“It’ll make 41 lbs. of boost, but the engine is only 6:1 compression, so it’s really low and really quiet at idle too,” Sahagian says. “We CNC designed the block, but it wasn’t built here. When we received the block, we machined all the pads on the front for all the V accessories, dry sump systems, drop brackets, reverse alternator brackets, cam trigger, crank trigger, etc. The valve covers were machined here. The intake manifold and intercooler Y manifold are casted parts that house two superchargers for our production 900 horsepower engine. We used that as the intake and then we designed a wraparound merge plenum that has all the wastegates, blow off valves and bleeders in it for the system that are controlled electronically via the ECU, which is an AEM Infinity.
“The exhaust housings and the headers are water jacketed. Each tube is water jacketed 316 stainless steel. The headers alone are like $20,000.
“Internally, we have our own crankshafts made in Germany. They’re EN30B billet. Same with the connecting rods. The pistons were made by CP for us. The exhaust valves are all Inconel and severe-duty stainless steel for the intake. We used Clevite coated H-series bearings. The engine has a Jesel belt drive, rockers and lifters. CHE made the lifter sleeves. It’s got custom-made bracketry to hold all the triggers to it. It has a dry sump pan and a Barnes dry sump 4-stage pump.”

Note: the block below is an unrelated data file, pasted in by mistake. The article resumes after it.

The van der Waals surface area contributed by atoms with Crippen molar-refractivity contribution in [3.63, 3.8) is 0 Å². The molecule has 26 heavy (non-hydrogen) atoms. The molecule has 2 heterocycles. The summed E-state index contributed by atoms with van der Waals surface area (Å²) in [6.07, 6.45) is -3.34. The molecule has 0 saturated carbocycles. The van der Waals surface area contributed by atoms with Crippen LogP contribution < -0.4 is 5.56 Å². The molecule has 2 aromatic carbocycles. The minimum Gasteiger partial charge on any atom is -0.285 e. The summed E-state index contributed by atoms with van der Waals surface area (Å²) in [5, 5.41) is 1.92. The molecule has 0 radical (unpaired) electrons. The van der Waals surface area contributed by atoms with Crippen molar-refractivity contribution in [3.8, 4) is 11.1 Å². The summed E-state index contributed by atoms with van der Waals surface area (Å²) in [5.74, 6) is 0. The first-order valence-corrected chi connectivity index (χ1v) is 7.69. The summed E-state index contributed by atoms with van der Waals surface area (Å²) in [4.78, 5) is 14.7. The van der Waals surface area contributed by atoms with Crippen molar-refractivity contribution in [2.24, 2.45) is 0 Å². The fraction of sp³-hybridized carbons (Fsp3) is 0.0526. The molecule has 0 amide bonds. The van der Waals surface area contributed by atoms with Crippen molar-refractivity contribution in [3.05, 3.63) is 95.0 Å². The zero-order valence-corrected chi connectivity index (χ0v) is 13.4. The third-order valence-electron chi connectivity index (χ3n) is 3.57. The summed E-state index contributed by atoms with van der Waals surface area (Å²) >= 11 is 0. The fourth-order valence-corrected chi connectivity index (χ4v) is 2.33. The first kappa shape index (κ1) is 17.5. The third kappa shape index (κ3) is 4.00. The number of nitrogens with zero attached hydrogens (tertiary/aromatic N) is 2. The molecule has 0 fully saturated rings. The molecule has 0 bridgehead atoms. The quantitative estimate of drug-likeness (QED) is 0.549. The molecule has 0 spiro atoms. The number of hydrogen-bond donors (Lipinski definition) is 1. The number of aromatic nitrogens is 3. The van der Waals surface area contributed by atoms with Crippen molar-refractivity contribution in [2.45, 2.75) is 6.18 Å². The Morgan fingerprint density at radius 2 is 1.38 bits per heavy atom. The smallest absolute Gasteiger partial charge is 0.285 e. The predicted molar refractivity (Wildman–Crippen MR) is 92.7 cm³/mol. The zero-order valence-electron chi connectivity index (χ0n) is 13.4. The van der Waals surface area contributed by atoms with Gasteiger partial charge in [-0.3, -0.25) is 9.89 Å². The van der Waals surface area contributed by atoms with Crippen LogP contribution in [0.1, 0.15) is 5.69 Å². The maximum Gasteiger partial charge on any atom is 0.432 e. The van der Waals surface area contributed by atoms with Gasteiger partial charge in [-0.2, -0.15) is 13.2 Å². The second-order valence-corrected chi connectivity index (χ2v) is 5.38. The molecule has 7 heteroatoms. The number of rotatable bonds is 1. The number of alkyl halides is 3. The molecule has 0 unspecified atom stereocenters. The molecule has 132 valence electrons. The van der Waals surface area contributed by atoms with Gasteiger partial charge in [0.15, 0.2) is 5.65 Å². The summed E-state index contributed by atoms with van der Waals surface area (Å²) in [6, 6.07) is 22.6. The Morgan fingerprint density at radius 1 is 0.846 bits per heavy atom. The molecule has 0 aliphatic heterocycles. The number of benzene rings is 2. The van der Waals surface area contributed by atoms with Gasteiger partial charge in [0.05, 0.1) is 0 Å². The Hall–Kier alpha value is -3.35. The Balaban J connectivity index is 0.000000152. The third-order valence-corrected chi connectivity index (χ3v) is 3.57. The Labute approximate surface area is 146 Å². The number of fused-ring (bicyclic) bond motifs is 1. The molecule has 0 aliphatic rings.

Boost Power also has a company under its roof called B2 Superchargers, which provides the superchargers to Boost Power’s main business.
“We buy the rotors from Magnuson, which are Eaton 112H rotors, and then we make all the castings and the snouts for that set up for our regular production 900 engine,” he says. “That’s the rotor group that we have in this engine too. We also have modified seals and oiling systems because we’re pressurizing the supercharger, so we’ve had to make some mods there.
“This engine runs on alcohol, e85, 100 octane, 89 octane, 87 octane – it’s got about 12 settings in it – those are the most common ones. It’s kind of like a diesel tuner – you can choose how you want to run it. I usually use 100 octane because it’s easy to get, it’s good around the water and it still makes plenty of power. It’s our moderate setting, but it still pushes that boat pretty good.”
As the 650 cid compound marine engine sits today, it has cranked out 2,448 hp, but Sahagian says that’s conservative for this engine. In its moderate, 60% range it pumps out 1,500 ft.-lbs. of torque, but could provide as much as 2,200 ft.-lbs of torque. These power numbers translate into Alexi’s 21-ft. Schiada V-drive race boat hitting top speeds in excess of 150 mph!
If you have an engine you would like to highlight in this series, please email Engine Builder magazine’s managing editor, Greg Jones at [email protected]